Offence: Violent Theft > highway robbery
513. Richard Wright was indicted, for that he, together with two other persons not yet taken, on the king's high way, upon Charles Coleman did make an assault, putting him in corporal fear and danger of his life, one hat, val. 2 s. one perriwig, val. 1 s. and one shilling in money, numbred, from his person and against his will, did steal, take, and carry away , Sept. 1 .
Charles Coleman . Last Saturday was sen'night in the Morning I was coming from Moorfields, facing Bedlam gate , the prisoner stop'd me. There were two other men with him, they got behind me; he took my hat and wig and toss'd them to the other men; after that he put his left hand to my left hand pocket, and took out a shilling. After he had put his hand in my pocket some time, the others put my wig before my eyes; then I said, gentlemen, you have no occasion to blind me, I have but one shilling about me, and if it was ten times as much I would give it you; then they ordered me to go along, and not to come or look back. Then when I was got from them, I called to a watchman to come to my assistance, and after that another; but they did not care to go with me after them. Then came Mr. Chennery to go over the fields, I told him if he did, he would be robb'd as I had been. He said he must go across the fields. I called to some more watchmen and told them the affair; one of them had got a sailor's jacket on; I asked him to lend it me to put on, that the men might not know me again; he did, and put on my coat; then one of them lent me a hat, but none of them would lend me a staff. Mr. Chennery said he would go along with me. We went together, and the watchmen followed us. When I came betwixt the posts, I saw them all three sitting upon the Wall that parts the middle fields from the quarters. When I came near them, I pull'd the jacket by the fore parts, and pulled it close round me, and held my head down; they asked us what we wanted; Mr. Chennery said money and manners; he repeated it twice. I knew the prisoner to be the man that stood before me, and robb'd me, as soon as I saw him again; then they said, can't we sit here upon the wall for all you. Mr. Chennery said, and can't we stand here for all you. They began then to whistle, and the other two jump'd from the wall and run away. Then said I to the prisoner you are the man that robbed me, and you shall not go if the others do. Then I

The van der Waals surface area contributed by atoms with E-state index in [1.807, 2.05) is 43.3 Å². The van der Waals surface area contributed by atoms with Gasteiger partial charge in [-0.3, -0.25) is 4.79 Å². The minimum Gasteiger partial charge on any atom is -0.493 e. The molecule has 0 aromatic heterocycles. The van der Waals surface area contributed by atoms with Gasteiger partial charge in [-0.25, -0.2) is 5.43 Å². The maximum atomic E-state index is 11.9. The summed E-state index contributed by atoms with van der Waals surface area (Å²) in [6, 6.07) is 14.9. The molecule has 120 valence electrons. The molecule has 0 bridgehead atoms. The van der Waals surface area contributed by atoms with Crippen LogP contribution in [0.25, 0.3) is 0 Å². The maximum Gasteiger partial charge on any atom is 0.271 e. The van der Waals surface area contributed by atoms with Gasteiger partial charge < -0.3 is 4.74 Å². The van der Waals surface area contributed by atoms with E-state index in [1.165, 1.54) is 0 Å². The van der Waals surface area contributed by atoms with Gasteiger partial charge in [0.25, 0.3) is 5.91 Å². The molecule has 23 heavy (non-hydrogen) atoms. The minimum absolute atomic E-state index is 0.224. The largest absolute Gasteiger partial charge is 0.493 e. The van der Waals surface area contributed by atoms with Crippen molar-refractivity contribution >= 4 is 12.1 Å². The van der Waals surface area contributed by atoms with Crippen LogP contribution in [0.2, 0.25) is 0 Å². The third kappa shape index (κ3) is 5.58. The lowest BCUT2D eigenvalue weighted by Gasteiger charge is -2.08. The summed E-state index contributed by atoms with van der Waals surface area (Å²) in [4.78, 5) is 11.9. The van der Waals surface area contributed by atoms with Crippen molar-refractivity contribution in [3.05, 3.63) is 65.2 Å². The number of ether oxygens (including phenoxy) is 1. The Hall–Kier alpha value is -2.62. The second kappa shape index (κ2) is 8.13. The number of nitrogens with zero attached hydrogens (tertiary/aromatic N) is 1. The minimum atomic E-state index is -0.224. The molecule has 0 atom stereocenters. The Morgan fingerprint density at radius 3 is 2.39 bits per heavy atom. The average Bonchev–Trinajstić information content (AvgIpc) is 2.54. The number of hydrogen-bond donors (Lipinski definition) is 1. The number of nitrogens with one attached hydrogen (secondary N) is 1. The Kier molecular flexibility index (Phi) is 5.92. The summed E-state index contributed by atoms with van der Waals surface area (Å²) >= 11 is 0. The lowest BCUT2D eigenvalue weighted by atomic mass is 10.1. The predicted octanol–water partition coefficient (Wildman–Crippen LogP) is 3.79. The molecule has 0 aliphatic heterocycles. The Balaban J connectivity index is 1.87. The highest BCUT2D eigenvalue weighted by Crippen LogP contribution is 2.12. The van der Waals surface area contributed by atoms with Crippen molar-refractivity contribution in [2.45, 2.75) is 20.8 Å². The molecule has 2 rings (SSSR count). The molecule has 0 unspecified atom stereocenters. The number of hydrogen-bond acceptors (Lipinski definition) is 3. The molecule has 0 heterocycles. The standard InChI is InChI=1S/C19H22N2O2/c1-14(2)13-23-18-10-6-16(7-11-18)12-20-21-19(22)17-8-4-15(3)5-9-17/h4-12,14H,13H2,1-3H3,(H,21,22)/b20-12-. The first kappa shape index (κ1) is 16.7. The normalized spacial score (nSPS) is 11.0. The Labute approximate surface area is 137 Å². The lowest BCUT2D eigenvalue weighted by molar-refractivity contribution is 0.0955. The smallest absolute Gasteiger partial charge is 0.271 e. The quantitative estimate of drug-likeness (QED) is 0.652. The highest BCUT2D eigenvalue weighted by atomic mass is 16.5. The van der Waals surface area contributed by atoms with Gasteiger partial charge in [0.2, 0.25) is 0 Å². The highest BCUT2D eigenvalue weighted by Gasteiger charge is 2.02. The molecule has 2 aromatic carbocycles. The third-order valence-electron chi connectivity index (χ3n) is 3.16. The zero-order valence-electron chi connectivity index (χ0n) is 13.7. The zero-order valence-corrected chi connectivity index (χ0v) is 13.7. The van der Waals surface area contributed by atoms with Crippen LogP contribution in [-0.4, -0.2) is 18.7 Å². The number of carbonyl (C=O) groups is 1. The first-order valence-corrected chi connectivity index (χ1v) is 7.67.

Prisoner's Defence. I was going up Grubstreet between 10 and 11 o'clock, and met a gentleman like man that seemed to be in liquor; he asked me the way to Bishopsgate-street; I told him he was going wrong, saying he must go back again. He asked me to shew him the way, I did not much care to go along with him; he said if I would, he should be obliged to me. I went with him; he asked me to drink part of a pot of beer. We went to Skinner-street, and drank four full pots of beer together. When I parted with him it was betwixt 12 and 1 o'clock. I was coming home. I had occasion to ease myself under the wall in Moorfields. There came three or four Men, and looked over the wall; up came my prosecutor, and two or three more. I asked what they wanted; they said money and manners. I said I had no money. Then the prosecutor said to me, you are the man that robb'd me; and insisted I had got a pistol about me. They searched me, and found nothing upon me. I lost 5 d. out of my pocket.
Guilty Death .